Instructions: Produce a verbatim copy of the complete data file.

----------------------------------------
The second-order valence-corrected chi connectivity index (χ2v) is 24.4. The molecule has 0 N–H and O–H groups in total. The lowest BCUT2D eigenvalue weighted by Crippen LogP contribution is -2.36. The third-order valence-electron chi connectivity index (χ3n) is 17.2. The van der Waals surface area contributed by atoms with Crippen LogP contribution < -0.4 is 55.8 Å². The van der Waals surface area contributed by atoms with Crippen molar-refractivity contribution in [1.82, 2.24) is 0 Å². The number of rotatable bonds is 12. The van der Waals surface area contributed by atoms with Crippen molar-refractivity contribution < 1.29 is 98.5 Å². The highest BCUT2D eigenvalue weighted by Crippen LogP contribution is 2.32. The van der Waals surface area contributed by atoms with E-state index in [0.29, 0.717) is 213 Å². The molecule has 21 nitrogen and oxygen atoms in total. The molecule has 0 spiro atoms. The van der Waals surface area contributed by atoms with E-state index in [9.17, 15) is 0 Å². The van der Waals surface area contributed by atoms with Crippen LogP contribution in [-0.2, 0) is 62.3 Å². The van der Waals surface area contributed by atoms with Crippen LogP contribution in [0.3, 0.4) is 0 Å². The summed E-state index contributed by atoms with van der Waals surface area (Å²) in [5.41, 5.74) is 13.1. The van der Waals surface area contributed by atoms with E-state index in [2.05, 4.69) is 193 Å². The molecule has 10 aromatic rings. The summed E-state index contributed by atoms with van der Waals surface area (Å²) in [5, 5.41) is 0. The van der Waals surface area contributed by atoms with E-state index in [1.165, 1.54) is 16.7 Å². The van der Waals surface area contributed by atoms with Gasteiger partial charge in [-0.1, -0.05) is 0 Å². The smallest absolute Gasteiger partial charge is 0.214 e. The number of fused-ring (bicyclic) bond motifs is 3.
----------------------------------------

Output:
The second-order valence-corrected chi connectivity index (χ2v) is 24.4. The molecule has 0 N–H and O–H groups in total. The lowest BCUT2D eigenvalue weighted by Crippen LogP contribution is -2.36. The third-order valence-electron chi connectivity index (χ3n) is 17.2. The van der Waals surface area contributed by atoms with Crippen LogP contribution < -0.4 is 55.8 Å². The van der Waals surface area contributed by atoms with Crippen molar-refractivity contribution in [1.82, 2.24) is 0 Å². The number of rotatable bonds is 12. The van der Waals surface area contributed by atoms with Crippen molar-refractivity contribution < 1.29 is 98.5 Å². The highest BCUT2D eigenvalue weighted by Crippen LogP contribution is 2.32. The van der Waals surface area contributed by atoms with E-state index in [0.29, 0.717) is 213 Å². The molecule has 21 nitrogen and oxygen atoms in total. The molecule has 0 spiro atoms. The van der Waals surface area contributed by atoms with E-state index in [9.17, 15) is 0 Å². The van der Waals surface area contributed by atoms with Crippen LogP contribution in [-0.2, 0) is 62.3 Å². The van der Waals surface area contributed by atoms with Crippen LogP contribution in [0.3, 0.4) is 0 Å². The summed E-state index contributed by atoms with van der Waals surface area (Å²) in [5.41, 5.74) is 13.1. The van der Waals surface area contributed by atoms with E-state index in [2.05, 4.69) is 193 Å². The molecule has 10 aromatic rings. The summed E-state index contributed by atoms with van der Waals surface area (Å²) in [5, 5.41) is 0. The van der Waals surface area contributed by atoms with E-state index in [1.165, 1.54) is 16.7 Å². The van der Waals surface area contributed by atoms with Gasteiger partial charge in [-0.1, -0.05) is 0 Å². The smallest absolute Gasteiger partial charge is 0.214 e. The number of fused-ring (bicyclic) bond motifs is 3.